Mauna Loa volcano sets off warning signals in Hawaii

Mauna Loa is the world's largest active volcano.

October 28, 2022, 12:44 PM

Hawaii officials are warning residents of the Big Island that Mauna Loa, the world's largest active volcano, is in a state of heightened unrest and sending signals that it might erupt.

The volcano, which covers half the island of Hawaii, is under an elevated advisory alert, but officials warn this does not mean an eruption is imminent. There are still some precursory signals that have preceded previous eruptions that are missing.

Unrest in Mauna Loa began mid-September after there was a recorded increase in the earthquakes below the summit and inflation. As the reservoir expands, it is triggering small earthquakes directly beneath Mokuʻāweoweo caldera, at the summit of the volcano, and in a region just to the northwest of the caldera, according to officials.

The number of earthquakes increased from 10 to 20 per day to 40 to 50 per day, according to the U.S. Geological Survey.

The unrest is likely caused by renewed input of magma, molten rock beneath the surface of the Earth, into the volcano's summit reservoir system, according to officials.

PHOTO: Molten rock flows from Mauna Loa, located on the south-central part of the island of Hawaii, on April 4, 1984.
Molten rock flows from Mauna Loa, located on the south-central part of the island of Hawaii, on April 4, 1984.
AP, FILE

Webcam and thermal camera views have shown no changes to the volcanic landscape on Mauna Loa over the past week, Hawaii officials said. Eruptions tend to produce voluminous, fast-moving lava flows that can impact residents on the east and west sides of the island, according to officials.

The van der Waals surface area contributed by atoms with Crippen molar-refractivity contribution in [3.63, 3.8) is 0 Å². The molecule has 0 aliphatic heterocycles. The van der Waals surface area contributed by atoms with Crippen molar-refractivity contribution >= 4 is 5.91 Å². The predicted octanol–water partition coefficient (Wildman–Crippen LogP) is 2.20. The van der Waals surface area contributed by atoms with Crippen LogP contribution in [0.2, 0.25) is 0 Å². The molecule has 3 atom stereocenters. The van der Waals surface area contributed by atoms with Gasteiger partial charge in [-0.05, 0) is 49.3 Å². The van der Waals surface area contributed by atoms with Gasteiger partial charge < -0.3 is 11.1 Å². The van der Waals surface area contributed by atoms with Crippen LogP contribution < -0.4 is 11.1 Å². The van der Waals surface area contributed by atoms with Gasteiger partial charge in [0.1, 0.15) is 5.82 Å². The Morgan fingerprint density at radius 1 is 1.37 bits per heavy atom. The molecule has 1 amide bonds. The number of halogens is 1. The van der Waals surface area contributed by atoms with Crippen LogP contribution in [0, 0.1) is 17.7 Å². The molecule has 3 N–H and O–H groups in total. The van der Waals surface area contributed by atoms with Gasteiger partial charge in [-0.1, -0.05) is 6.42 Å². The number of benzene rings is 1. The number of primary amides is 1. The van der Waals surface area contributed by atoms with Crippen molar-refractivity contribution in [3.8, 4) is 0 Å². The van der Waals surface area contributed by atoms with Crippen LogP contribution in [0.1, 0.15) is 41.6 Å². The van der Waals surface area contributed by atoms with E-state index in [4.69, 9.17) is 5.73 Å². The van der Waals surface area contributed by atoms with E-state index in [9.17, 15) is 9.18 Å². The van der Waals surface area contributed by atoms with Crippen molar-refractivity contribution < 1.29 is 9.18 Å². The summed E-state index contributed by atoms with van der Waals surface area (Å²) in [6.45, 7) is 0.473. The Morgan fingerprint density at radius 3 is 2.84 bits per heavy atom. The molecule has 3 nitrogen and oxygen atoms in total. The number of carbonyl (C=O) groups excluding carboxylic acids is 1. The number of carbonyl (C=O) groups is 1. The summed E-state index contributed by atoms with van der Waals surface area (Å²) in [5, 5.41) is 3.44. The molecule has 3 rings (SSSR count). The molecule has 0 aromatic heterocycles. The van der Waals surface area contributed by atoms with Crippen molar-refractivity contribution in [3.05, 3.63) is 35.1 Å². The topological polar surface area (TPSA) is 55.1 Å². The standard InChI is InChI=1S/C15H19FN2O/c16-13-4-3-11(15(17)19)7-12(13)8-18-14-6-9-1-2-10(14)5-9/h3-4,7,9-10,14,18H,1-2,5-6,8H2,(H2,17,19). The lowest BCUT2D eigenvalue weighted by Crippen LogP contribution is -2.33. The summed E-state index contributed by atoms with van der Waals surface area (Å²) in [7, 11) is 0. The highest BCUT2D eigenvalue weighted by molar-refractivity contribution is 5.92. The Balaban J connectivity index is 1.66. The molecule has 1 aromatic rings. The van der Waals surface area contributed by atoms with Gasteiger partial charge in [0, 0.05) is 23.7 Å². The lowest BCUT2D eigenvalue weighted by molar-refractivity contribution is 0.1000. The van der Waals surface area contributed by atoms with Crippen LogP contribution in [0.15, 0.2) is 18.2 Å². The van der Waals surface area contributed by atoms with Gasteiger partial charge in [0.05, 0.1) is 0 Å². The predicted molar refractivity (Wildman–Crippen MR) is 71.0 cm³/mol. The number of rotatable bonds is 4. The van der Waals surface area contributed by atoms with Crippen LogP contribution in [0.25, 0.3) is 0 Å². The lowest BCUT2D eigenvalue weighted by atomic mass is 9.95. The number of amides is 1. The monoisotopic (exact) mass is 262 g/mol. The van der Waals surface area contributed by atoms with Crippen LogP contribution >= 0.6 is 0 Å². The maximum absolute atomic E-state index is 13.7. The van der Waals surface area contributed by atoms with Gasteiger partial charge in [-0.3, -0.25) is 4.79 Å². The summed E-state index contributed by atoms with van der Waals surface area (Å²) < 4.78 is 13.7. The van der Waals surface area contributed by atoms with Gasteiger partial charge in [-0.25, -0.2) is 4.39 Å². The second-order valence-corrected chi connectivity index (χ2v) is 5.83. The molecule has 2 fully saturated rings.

Since its first well documented eruption in 1843, Mauna Loa has erupted 33 times. Its last eruption was in 1984.

Officials said Mauna Loa's eruptions typically start at the summit and can migrate to either the Northeast or Southwest Rift Zone, or radial vents on the north flank, within minutes to months of the eruption.

PHOTO: Hawaii's Mauna Loa volcano, background, towers over the summit crater of Kilauea volcano in Hawaii Volcanoes National Park on the Big Island on April 25, 2019.
Hawaii's Mauna Loa volcano, background, towers over the summit crater of Kilauea volcano in Hawaii Volcanoes National Park on the Big Island on April 25, 2019.
Caleb Jones/AP, FILE

Mauna Loa typically erupts lava at a very high rate, similar to the 2018 eruption of Kilauea. How long residents have to respond to an eruption depends on their proximity to the eruptive vent, how steep the slope is between them and the vent, and the rate at which lava is being erupted.

During the 1950 Mauna Loa eruption, lava flows reached the ocean in less than a day. One lava flow traveled from the vent at an elevation of about 10,000 feet to the sea in about 3 hours.

All 33 recorded Mauna Loa eruptions have started at the summit of the volcano, and officials expect an eruption would follow previous patterns.

Officials recommend that people prepare for an eruption as they would prepare for other emergencies, like severe storms and earthquakes. They recommend preparing an emergency kit, making a family plan and knowing how to get information about the volcano should it become significantly restless or erupt.

The Hawaiian Volcano Observatory monitors Mauna Loa around the clock and will notify Hawaii County Civil Defense, Hawaii Volcanoes National Park and other emergency managers if an eruption is likely or is in progress.

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